Fifteen year old Tony Laster from Boynton Beach, who has an IQ of 58 and is considered mentally retarded, was charged with strong-arm robbery after threatening a 14 year old classmate in his special education art class and taking two $1 bills from him. The school called the police and Tony was taken into custody. State Attorney Barry Krischer has a "zero Tolerance" policy for school crime so he charged Tony as an adult. Tony was arrested and spent three weeks at a juvenile detention center and four weeks in adult jail. He is now out of jail on $5,000 bail and if convicted faces 15 years in jail. Prosecutor Krischer supported his decision to prosecute Tony as an adult claiming that in making his decision to prosecute, he would not consider Tony's mental status or the fact that he has not had a consistent guardian because both his grandfather and mother died within the last year. 9  

It is unlikely that Tony would be prosecuted as an adult if the prosecutor had been required to prove in a hearing that Tony's case warranted prosecution as an adult. What happens without judicial review is that a prosecutor makes an initial charging decision, usually based on information he or she gets from a police report. After making an initial charging decision, it may be difficult for the prosecutor to change it. If, however, the prosecutor is required to go into court, put on his evidence, and explain why a child should be prosecuted as an adult, cooler heads would prevail. Children who commit serious offenses, like murder or rape, will be prosecuted as adults. Kids who commit trivial crimes like Tony, will not be.  

S. 254 eliminates the requirement that prosecutors go to court and show why a child should be prosecuted as an adult. Under S. 254 prosecutors would be able to charge children as young as 14 as adults if they have allegedly committed a felony. For "serious violent felonies" 10 and "serious drug felonies" 11 (as defined in sec. 3559 ( c )(3)), the US Attorney has the authority to make the charging decision, sec. 5032 (a)(1)(A), for all other felonies, permission of the AG or Deputy AG is necessary. Sec. 5032 (a)(1)(B). The effect of these changes would be that instead of a judge making the decision that a child should be prosecuted as an adult after a full hearing on the issue, the decision would be made by the prosecutor.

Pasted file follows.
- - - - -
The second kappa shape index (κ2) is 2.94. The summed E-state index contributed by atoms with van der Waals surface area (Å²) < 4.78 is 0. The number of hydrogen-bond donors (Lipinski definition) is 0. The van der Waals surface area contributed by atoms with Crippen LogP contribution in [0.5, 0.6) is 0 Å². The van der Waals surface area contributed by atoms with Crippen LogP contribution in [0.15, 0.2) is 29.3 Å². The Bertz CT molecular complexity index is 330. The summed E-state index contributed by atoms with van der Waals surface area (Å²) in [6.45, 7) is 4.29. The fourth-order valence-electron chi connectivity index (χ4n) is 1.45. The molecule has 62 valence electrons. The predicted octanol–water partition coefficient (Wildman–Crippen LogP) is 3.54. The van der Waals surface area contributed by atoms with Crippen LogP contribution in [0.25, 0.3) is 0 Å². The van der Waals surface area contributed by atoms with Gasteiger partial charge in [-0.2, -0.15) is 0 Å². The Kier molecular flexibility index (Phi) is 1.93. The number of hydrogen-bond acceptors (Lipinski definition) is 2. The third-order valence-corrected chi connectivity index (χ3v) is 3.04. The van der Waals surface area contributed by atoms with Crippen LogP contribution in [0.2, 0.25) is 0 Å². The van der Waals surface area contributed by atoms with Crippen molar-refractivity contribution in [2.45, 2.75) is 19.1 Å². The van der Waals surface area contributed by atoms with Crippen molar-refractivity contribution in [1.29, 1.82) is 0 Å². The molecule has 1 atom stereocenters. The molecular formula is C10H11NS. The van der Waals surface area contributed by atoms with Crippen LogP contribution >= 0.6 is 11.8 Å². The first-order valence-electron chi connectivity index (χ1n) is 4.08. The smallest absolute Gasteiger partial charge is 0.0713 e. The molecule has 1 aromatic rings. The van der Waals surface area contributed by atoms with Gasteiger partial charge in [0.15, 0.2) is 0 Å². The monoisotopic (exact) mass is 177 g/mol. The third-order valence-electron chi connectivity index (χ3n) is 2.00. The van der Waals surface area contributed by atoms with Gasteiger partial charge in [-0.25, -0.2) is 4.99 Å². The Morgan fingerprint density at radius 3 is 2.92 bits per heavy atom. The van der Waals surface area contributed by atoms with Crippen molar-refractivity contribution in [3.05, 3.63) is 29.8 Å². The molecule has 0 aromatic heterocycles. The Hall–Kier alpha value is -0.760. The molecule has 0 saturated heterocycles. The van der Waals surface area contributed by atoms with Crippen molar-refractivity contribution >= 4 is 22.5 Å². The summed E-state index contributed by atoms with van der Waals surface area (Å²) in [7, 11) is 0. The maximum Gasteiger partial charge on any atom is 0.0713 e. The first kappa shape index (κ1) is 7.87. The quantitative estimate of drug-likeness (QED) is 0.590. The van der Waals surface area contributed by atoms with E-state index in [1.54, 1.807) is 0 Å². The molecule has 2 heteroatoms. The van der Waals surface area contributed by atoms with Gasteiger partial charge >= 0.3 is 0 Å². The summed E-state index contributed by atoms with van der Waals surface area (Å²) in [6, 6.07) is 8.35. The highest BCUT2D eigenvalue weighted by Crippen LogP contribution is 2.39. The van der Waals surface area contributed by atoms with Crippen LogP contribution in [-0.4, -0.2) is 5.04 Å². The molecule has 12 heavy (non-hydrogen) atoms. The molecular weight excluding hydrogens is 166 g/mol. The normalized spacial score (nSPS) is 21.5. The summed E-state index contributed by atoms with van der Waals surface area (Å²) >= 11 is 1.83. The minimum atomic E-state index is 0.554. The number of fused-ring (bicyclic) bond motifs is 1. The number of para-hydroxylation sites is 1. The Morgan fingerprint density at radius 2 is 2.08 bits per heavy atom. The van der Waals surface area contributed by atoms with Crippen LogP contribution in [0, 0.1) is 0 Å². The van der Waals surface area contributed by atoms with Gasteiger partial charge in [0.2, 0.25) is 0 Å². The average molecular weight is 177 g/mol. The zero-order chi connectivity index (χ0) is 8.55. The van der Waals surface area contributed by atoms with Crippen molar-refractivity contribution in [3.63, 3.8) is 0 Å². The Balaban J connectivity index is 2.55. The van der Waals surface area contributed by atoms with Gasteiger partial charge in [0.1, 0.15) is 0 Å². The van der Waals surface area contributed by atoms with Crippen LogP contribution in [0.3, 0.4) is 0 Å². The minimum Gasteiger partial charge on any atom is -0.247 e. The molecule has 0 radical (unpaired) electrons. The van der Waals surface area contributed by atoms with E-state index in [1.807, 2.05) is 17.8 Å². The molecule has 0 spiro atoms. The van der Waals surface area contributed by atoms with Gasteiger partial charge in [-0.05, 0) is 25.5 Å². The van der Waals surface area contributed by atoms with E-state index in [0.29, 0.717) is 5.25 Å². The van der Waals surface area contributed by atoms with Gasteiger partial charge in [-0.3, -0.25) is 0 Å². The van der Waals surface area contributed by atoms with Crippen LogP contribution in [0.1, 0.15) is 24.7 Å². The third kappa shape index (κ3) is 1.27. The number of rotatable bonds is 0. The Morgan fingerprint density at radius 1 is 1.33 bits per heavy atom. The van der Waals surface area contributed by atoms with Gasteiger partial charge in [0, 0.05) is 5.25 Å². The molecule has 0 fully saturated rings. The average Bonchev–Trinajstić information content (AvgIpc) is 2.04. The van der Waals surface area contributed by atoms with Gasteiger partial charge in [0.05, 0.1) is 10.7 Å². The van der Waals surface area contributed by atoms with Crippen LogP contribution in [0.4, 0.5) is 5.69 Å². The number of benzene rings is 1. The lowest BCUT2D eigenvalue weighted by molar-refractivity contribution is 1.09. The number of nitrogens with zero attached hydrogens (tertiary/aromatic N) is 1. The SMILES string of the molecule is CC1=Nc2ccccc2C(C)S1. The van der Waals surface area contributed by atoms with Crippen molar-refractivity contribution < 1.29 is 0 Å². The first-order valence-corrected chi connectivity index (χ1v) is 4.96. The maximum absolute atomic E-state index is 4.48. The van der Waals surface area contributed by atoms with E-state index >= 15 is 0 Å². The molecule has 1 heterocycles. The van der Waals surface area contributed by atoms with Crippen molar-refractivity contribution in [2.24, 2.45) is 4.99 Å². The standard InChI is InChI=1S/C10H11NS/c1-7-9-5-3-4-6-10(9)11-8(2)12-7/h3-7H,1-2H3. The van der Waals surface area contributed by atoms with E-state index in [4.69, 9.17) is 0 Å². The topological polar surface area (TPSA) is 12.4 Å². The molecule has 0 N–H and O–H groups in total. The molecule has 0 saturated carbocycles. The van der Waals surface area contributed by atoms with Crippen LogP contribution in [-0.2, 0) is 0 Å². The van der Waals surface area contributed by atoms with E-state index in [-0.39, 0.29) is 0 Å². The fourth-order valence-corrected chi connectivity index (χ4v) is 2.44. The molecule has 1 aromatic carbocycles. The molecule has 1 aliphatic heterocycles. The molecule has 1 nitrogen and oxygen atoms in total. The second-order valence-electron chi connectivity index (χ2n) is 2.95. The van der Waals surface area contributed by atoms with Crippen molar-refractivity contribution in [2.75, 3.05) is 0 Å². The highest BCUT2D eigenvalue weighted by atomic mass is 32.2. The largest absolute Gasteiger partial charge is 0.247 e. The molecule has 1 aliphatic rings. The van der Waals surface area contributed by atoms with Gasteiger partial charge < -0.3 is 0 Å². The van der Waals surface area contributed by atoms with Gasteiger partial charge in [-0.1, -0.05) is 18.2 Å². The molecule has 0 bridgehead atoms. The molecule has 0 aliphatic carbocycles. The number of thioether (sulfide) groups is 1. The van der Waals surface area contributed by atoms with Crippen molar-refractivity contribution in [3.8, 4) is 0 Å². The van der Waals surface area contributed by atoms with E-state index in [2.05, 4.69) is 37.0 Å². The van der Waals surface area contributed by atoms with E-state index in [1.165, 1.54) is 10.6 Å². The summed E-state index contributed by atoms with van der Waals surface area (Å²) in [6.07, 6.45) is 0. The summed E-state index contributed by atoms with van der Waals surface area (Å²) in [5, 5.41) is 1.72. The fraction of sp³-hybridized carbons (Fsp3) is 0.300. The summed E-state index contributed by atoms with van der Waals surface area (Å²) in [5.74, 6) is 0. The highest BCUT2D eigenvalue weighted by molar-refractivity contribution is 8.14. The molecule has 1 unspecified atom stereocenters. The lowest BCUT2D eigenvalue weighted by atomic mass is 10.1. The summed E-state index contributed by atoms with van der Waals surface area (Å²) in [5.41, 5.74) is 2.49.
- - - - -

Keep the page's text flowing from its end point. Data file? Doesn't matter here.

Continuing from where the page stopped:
S. 254 does provide for some limited judicial review. S. 254 provides what is called a "reverse waiver hearing." In this case, the child would ask for a hearing to prove to the judge that he or she should be prosecuted in juvenile court rather than adult court. Children who are 14 and 15 years old can petition the court to return their case to juvenile court and, children 16 and older can petition the court in cases not involving serious felonies. There is no reverse waiver proceeding for children 16 or 17 charged with serious crimes, or for children who were previously tried as adults. Although this hearing does provide at least some review, it is difficult to get the case moved back to juvenile court. The child has the difficult burden of establishing by "clear and convincing evidence" that it is in the best interests of justice to return their case to juvenile court. Sec. 5032(d)(4). The child must petition the court within 20 days of being appointed counsel, or lose the right to petition. Sec. 5032(d)(3). Children who have previously been tried as an adult would be tried as an adult in any subsequent case no matter how minor the charge was. Sec. 5032 (C ). Given that the child will have fewer resources than the government, placing the burden of proof on the child to prove why he or she should be prosecuted in juvenile court is very difficult. This is especially true if the child is not adequately represented by counsel, which sometimes happens, especially to poor children.